A murder back home in Paradise, MA forces Police Chief Jesse Stone to cut short his trip to his minor league baseball team reunion in New York, organized by his former roommate, Vic Prado. Upon arriving home, he learns that Ben Salter, son of a wealthy local investment banker is missing and his girlfriend murdered. Ben is an unlikely suspect and appears the murder was collateral damage. Assuming, therefore, Ben was kidnapped but puzzled by the lack of a ransom note, Stone believes the elder Salter knows more than he is revealing.
Oddly, Prado, his wife Kayla (Stone’s former girlfriend in his pre-injury days) and Kayla’s friend, Dee, who live in Arizona, also travel to Paradise. While Jesse and Dee fell for each other in New York, in Paradise he senses she is hiding something. Prado, the murder, Dee all disturb Stone, but he cannot pinpoint exactly why.
Mixed in with all of this is the notion, put forth by one of Stone’s old teammates, that Stone’s injury was intentionally caused by Prado to enhance his chances of making the major leagues and getting the girl.
Spenser and Jesse Stone fans will enjoy Blind Spot, this thirteenth installment, after Damned if You Do. Like Spenser, Stone is a man of honor who feels he must speak for the dead and downtrodden. Coleman’s writing mimics Parker’s with short chapters, snappy repartee and just enough action. However, I didn’t like the ending at all. It seemed hastily put together, sort of like Coleman ran out of ideas and had to end the book. It is undoubtedly a set up for another series installment.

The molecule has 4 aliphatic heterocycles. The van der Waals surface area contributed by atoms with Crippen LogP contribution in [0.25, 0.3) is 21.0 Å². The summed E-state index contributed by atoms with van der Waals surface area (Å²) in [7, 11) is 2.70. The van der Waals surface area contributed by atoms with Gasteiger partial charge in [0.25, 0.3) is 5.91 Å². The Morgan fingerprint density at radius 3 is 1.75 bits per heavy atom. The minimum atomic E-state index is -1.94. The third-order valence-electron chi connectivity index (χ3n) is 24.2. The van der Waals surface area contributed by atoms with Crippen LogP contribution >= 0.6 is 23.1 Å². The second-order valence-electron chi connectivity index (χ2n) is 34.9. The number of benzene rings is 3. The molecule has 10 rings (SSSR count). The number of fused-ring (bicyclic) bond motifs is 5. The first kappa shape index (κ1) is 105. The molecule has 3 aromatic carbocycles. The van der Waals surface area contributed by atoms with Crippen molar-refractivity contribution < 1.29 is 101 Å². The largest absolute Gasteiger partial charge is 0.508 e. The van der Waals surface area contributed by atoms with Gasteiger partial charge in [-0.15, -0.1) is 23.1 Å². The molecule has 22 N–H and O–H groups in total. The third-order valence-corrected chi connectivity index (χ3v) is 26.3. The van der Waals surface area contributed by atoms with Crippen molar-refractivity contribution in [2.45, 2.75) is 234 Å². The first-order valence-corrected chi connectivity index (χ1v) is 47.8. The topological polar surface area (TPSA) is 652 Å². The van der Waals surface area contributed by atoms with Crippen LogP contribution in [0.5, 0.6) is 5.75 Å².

I’ll tell you the truth. I used to love the Spenser books until they got too mushy and too philosophical and some of them veered away from Boston. I also liked the first few Jesse Stone books, but stopped reading them after a while for exactly the same reason. With Reed Farrel Coleman, who I really like as an author, I’m willing to give the series another chance. Blind Spot was an adequate reintroduction…not great, not terrible. Adequate.